Your child is loud and fidgety, can’t concentrate and doesn’t follow the rules? Our test determines whether ADHD could be behind it.
Following lessons, playing peacefully with friends, doing homework: children with attention deficit hyperactivity disorder ( ADHD ) can find it difficult to cope with everyday life. In order to get along in life and not constantly get into trouble, they need support. It is therefore important that parents and other caregivers recognize the problem in good time and take appropriate measures. The ADHD test helps with this.
The test uses 19 questions to determine whether your child shows typical signs of ADHD. The scientific basis for these questions are criteria that doctors and psychotherapists also adhere to when diagnosing the disorder. However, our ADHD test does not replace a medical diagnosis, but only serves as an initial orientation.
What criteria is used to diagnose ADHD?
In Germany , doctors and psychotherapists make diagnoses based on the criteria of the so-called “International Classification of Diseases” (ICD). This is a kind of official and globally recognized list of all known physical and mental illnesses and their characteristics. Our ADHD test is also based on the ICD criteria.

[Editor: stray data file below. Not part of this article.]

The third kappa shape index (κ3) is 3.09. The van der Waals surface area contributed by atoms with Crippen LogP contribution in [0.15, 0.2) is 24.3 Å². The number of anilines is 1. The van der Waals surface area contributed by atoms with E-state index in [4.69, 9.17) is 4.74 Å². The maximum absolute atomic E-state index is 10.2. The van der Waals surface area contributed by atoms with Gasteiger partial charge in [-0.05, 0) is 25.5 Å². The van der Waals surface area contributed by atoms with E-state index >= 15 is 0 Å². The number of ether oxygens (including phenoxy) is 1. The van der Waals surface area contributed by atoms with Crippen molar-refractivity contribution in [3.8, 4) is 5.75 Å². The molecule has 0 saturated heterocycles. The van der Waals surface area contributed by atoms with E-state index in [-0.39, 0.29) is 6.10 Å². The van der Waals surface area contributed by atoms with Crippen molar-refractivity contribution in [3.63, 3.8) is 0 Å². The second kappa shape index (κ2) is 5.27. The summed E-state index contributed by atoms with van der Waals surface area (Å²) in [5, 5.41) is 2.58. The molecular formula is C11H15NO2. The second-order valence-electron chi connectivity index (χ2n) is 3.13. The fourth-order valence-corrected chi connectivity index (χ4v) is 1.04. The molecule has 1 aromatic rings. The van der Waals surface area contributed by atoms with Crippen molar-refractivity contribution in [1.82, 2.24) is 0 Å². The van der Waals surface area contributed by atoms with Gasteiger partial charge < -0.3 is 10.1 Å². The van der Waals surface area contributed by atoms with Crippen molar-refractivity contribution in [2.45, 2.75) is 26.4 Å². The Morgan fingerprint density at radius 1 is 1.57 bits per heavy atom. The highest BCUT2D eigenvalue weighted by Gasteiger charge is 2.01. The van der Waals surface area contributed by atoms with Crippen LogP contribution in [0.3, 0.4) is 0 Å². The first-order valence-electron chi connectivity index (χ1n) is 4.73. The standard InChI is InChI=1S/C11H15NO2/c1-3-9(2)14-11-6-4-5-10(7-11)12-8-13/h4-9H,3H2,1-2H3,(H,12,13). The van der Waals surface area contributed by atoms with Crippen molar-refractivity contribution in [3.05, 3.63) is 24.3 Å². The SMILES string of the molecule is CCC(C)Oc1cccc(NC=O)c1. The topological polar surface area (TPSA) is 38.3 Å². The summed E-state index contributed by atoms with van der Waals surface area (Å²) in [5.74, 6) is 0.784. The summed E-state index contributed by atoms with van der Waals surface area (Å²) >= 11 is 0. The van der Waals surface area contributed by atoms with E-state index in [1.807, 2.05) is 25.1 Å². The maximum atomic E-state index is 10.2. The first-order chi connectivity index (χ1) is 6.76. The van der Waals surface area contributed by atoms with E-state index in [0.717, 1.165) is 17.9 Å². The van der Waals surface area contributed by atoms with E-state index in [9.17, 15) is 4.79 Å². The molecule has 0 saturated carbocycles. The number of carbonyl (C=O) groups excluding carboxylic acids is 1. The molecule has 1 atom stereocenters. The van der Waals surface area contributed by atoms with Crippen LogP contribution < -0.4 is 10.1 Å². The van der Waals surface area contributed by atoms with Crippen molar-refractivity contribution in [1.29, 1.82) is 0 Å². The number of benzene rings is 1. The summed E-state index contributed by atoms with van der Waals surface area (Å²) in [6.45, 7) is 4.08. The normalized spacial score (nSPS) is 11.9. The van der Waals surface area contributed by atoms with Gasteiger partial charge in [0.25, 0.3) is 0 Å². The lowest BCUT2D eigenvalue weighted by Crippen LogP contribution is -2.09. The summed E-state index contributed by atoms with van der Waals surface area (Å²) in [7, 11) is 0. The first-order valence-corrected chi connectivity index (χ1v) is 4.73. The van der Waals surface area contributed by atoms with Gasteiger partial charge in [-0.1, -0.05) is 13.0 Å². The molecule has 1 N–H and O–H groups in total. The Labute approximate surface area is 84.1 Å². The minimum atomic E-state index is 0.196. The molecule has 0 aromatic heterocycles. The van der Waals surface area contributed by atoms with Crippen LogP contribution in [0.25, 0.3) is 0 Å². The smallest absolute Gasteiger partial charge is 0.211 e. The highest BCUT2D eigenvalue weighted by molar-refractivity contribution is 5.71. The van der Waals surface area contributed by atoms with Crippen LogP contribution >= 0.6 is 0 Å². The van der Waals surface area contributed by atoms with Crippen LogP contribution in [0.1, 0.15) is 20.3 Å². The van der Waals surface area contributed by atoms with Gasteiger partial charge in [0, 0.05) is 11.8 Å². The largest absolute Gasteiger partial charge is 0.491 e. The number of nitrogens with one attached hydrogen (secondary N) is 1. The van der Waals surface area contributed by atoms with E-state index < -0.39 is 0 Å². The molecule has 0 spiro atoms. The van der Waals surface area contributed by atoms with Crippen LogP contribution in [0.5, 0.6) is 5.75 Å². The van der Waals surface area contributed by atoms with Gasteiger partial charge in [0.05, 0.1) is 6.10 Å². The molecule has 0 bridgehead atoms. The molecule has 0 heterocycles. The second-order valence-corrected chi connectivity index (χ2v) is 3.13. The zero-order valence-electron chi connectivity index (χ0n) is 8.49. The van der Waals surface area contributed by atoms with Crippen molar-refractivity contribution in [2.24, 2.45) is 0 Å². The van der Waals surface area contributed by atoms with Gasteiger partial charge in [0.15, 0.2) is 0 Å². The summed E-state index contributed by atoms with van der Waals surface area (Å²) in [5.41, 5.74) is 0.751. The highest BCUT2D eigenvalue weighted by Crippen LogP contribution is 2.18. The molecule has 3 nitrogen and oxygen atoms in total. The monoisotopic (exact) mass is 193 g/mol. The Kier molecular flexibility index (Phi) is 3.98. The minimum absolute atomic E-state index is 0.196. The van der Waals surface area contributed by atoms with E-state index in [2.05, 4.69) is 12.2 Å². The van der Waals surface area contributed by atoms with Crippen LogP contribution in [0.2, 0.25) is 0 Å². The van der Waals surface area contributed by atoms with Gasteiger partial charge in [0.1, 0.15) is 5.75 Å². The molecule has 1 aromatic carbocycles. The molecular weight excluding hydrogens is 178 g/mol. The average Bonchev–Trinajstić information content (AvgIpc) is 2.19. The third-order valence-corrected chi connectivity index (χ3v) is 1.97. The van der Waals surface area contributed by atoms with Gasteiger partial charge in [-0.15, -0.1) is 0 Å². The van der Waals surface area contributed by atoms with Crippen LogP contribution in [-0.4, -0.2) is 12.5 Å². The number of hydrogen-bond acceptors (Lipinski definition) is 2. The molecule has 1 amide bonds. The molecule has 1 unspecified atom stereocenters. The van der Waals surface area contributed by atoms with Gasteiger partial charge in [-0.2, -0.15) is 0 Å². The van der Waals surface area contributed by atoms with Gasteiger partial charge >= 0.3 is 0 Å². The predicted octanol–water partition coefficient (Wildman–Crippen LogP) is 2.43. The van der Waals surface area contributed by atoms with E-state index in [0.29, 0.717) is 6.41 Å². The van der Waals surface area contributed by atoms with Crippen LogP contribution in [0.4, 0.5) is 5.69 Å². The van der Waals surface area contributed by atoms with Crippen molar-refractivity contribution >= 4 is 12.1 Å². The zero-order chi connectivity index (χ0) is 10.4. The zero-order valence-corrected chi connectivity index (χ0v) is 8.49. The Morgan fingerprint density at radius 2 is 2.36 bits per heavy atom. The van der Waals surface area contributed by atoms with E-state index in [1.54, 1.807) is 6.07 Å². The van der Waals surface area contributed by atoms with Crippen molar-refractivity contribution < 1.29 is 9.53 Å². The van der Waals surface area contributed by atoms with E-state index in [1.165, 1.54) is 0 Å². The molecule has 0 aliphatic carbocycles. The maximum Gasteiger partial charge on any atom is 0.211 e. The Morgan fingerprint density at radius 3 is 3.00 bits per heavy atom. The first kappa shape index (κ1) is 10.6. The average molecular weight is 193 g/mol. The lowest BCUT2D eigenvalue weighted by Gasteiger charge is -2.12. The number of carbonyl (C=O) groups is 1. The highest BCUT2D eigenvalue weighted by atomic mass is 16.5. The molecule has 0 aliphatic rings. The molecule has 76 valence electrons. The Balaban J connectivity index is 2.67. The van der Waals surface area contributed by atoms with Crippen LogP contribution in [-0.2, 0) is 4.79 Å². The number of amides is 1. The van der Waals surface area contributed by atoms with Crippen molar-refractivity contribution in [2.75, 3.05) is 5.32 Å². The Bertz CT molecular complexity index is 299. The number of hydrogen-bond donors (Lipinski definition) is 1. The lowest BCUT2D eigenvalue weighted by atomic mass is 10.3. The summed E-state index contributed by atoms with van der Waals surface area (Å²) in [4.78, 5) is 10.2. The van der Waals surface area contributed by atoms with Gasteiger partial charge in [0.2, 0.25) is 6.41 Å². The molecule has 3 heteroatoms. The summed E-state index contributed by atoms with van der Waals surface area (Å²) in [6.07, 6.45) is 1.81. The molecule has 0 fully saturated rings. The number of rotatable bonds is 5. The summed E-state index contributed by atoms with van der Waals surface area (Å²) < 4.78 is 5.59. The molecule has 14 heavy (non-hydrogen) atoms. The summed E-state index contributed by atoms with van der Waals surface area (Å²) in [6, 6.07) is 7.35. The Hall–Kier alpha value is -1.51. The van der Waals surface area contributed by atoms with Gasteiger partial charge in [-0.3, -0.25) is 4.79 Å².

Diagnosis: Is it ADHD?
Only medically or psychologically trained professionals can confidently assess whether a child suffers from ADHD or not. Suitable contact points are pediatric practices, but also psychotherapists who specialize in the treatment of children and adolescents.
The diagnosis then consists of several steps. First, there is a detailed conversation with the child and his parents to describe the child’s difficulties in more detail. If the parents’ or child’s descriptions do not allow any clear conclusions to be drawn, several consultations may be necessary.
It will also be clarified whether other mental illnesses could be behind the child’s problems. Sometimes ADHD goes hand in hand with other mental illnesses, such as depression or anxiety disorders.
In addition, the doctor must rule out physical causes. For example, hearing loss, sleep disorders or thyroid diseases can cause the child to have difficulty concentrating, not listening, being loud or acting noticeably impulsively.If the conversation reveals indications of these or other illnesses, various physical examinations may be necessary for diagnosis, for example a blood test.